The College of

Science & Technology

Faculty Spotlight


Meet Dr. John Luczaj

Dr. John Luczaj is a Professor of Geoscience in the Department of Natural and Applied Sciences.  John holds a B.S. in Geology from UW-Oshkosh, a M.S. in Geology from the University of Kansas, and a Ph.D. in Geology from Johns Hopkins University.  John worked as a senior scientist at an environmental consulting firm in Michigan before joining the faculty at UW-Green Bay in 2005.  His research focuses on deep aquifer systems, water-rock interaction, fluid-inclusions in minerals, karst systems, and sedimentary geology.
 
 

Growing up, what did you want to be?

I was born in central Wisconsin, but I grew up in southeastern Wisconsin. I have always loved being outdoors observing the complexity of nature. My fascination with geoscience started at a young age, although I didn’t realize it. I watched how water seeped through beaver dams and flowed in streams, I dug in sand and gravel pits, and I walked along the railroad tracks near my house looking at rocks. I guess I always loved chemistry and geology, and it was these courses, along with encouragement from my teachers in high school, that inspired me to be a geologist/geochemist.





Tell us about your research interests and why you are passionate about this topic.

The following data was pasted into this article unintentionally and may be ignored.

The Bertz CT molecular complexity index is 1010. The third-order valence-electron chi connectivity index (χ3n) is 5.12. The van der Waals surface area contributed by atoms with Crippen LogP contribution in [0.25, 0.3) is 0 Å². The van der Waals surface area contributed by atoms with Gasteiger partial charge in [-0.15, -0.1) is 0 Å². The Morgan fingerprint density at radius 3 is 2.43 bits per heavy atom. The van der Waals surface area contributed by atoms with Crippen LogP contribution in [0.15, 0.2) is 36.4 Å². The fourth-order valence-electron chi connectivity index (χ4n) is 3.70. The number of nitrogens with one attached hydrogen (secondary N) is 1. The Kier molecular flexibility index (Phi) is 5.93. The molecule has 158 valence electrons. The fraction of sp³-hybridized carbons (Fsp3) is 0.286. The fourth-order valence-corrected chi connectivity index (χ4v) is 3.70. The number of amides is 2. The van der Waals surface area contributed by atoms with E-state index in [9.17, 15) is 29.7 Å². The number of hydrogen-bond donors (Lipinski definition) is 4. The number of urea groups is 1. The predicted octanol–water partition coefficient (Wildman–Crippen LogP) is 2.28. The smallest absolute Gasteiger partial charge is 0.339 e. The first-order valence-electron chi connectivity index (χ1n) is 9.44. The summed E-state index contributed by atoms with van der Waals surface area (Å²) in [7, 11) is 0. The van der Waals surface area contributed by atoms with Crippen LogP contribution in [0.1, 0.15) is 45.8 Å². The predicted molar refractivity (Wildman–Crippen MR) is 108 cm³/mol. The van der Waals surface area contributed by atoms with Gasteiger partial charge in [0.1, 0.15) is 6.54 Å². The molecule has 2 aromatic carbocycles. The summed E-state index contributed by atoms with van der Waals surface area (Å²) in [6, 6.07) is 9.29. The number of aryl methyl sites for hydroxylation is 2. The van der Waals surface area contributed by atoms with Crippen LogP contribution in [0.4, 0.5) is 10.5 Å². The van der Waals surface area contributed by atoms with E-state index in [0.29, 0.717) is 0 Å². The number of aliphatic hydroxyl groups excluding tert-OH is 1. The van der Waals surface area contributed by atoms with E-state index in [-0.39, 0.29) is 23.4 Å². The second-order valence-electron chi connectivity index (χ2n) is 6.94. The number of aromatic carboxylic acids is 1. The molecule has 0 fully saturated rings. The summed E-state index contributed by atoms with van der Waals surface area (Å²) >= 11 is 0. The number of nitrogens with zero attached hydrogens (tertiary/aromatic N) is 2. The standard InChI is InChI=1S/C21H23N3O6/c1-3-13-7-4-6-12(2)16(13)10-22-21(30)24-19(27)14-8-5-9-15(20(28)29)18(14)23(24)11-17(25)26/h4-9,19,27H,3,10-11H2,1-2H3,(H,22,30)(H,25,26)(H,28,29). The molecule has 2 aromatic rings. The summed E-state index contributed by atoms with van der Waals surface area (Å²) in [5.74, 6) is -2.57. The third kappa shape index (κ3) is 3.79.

I have always been interested in all areas of science, but in geoscience in particular. Thinking about how the world works has fascinated me since I was a child. As a result, my research has allowed me to explore topics ranging from groundwater chemistry to Earth history, cave geology, petroleum geology, geologic mapping, mineral deposits, and more.
 
There are several different areas of research I pursue, sometimes with students and sometimes independently. A major focus has been to investigate the geochemistry of the rocks in eastern Wisconsin and learn how this controls the chemistry of groundwater. I’ve also had the opportunity to coauthor a book on Earth System History, and I’m presently working on the Roadside Geology of Michigan. Other research involves fluid-inclusion analysis (using bits of fluid trapped inside minerals as they grow) to understand the temperatures and fluid compositions that have affected sedimentary rocks. Most recently, students and I have been using stable and radioactive isotopes of various chemical elements to understand groundwater recharge, flow, and geochemical history.

See some of my research here........

 

What do you like about mentoring students?

To me, one of the greatest accomplishments I can have is to pass the torch of knowledge to others. I really enjoy showing others my perspective and learning how they perceive the world. This is especially true when students have the “lightbulb moment” and they discover something new or reach a major conclusion. It is these experiences that drive scientists to learn more. Having the opportunity to work closely with both undergraduate and graduate students means that there is typically some way in which students can work with me on a particular research topic.  

What is the best advice you would give to Geoscience majors?